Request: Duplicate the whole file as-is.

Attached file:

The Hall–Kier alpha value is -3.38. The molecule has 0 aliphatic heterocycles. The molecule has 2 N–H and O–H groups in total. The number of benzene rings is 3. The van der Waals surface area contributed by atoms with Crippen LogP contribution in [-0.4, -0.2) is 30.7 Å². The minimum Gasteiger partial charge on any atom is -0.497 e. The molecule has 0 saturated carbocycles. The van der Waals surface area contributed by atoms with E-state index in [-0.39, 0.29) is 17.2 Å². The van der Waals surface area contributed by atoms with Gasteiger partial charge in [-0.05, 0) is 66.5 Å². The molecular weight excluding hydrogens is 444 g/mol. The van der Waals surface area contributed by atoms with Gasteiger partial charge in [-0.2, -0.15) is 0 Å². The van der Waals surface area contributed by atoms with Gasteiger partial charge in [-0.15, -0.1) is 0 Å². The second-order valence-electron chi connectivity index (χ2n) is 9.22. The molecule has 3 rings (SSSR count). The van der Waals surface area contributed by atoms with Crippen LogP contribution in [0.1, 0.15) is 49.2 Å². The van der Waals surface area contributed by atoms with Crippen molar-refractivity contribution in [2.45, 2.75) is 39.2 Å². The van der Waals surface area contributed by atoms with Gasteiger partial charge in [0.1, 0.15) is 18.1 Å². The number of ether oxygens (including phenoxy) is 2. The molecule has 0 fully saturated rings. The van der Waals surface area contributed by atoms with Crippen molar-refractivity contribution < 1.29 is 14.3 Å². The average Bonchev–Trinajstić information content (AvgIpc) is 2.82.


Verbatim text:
The Hall–Kier alpha value is -3.38. The molecule has 0 aliphatic heterocycles. The molecule has 2 N–H and O–H groups in total. The number of benzene rings is 3. The van der Waals surface area contributed by atoms with Crippen LogP contribution in [-0.4, -0.2) is 30.7 Å². The minimum Gasteiger partial charge on any atom is -0.497 e. The molecule has 0 saturated carbocycles. The van der Waals surface area contributed by atoms with E-state index in [-0.39, 0.29) is 17.2 Å². The van der Waals surface area contributed by atoms with Gasteiger partial charge in [-0.05, 0) is 66.5 Å². The molecular weight excluding hydrogens is 444 g/mol. The van der Waals surface area contributed by atoms with Gasteiger partial charge in [-0.2, -0.15) is 0 Å². The van der Waals surface area contributed by atoms with Gasteiger partial charge in [-0.15, -0.1) is 0 Å². The second-order valence-electron chi connectivity index (χ2n) is 9.22. The molecule has 3 rings (SSSR count). The van der Waals surface area contributed by atoms with Crippen LogP contribution in [0.1, 0.15) is 49.2 Å². The van der Waals surface area contributed by atoms with Crippen molar-refractivity contribution in [2.45, 2.75) is 39.2 Å². The van der Waals surface area contributed by atoms with Gasteiger partial charge in [0.1, 0.15) is 18.1 Å². The number of ether oxygens (including phenoxy) is 2. The molecule has 0 fully saturated rings. The van der Waals surface area contributed by atoms with Crippen molar-refractivity contribution < 1.29 is 14.3 Å². The average Bonchev–Trinajstić information content (AvgIpc) is 2.82.